Reciprocal chromosome translocations in male infertility.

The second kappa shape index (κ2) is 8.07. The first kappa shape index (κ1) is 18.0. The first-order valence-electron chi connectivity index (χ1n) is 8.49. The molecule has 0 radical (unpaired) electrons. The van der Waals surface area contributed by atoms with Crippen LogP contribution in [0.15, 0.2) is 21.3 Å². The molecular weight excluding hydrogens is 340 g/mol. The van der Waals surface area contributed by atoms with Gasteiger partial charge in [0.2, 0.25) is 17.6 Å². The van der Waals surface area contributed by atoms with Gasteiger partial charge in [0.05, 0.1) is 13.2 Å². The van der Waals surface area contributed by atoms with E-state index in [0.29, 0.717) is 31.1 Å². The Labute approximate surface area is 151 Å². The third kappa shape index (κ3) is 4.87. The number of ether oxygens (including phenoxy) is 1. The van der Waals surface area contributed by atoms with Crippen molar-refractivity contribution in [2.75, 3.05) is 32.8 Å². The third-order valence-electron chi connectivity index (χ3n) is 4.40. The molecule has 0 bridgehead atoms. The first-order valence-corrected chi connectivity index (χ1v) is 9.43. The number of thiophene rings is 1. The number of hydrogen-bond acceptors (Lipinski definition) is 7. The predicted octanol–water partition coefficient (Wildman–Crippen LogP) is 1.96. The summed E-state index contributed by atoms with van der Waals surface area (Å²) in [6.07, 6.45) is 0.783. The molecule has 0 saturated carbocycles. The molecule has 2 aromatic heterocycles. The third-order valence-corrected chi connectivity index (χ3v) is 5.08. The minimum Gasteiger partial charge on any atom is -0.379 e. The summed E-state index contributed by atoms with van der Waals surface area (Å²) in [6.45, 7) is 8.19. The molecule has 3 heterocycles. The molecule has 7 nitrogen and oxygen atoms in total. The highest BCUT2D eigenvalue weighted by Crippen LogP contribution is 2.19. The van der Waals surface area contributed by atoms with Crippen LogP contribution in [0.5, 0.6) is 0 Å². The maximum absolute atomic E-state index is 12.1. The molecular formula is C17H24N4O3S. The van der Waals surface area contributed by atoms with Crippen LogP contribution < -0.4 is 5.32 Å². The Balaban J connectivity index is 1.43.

Overall, about 10–15% of cases with decreased fertility originates from the male genetic factor. It is estimated that approx. 2–8% (or even to 15% in azoospermia) out of all genetic factors constitute chromosomal aberrations, including aneuploidies or structural aberrations of the chromosomes. The most common structural aberrations observed in general population are chromosomal translocations, with frequencies: 0.143% for reciprocal (RCT), and 0.123% for Robertsonian (Rob) ones. It is known that about 1% of infertile males are RTC carriers while 0.8% are Rob translocations carriers verified in blood samples. Moreover, in males with decreased fertility the total level of structural aberrations found in sperm cells rises about 4‑fold when compared to healthy, fertile males. Chromosomal aberrations may disrupt meiotic segregation of the chromosomes, which leads to a production of genetically imbalanced gametes, and subsequently to an increase of the risk of reproductive failure or to the appearance of genetic defects in the progeny. This review summarizes the problem of RCT in male infertility.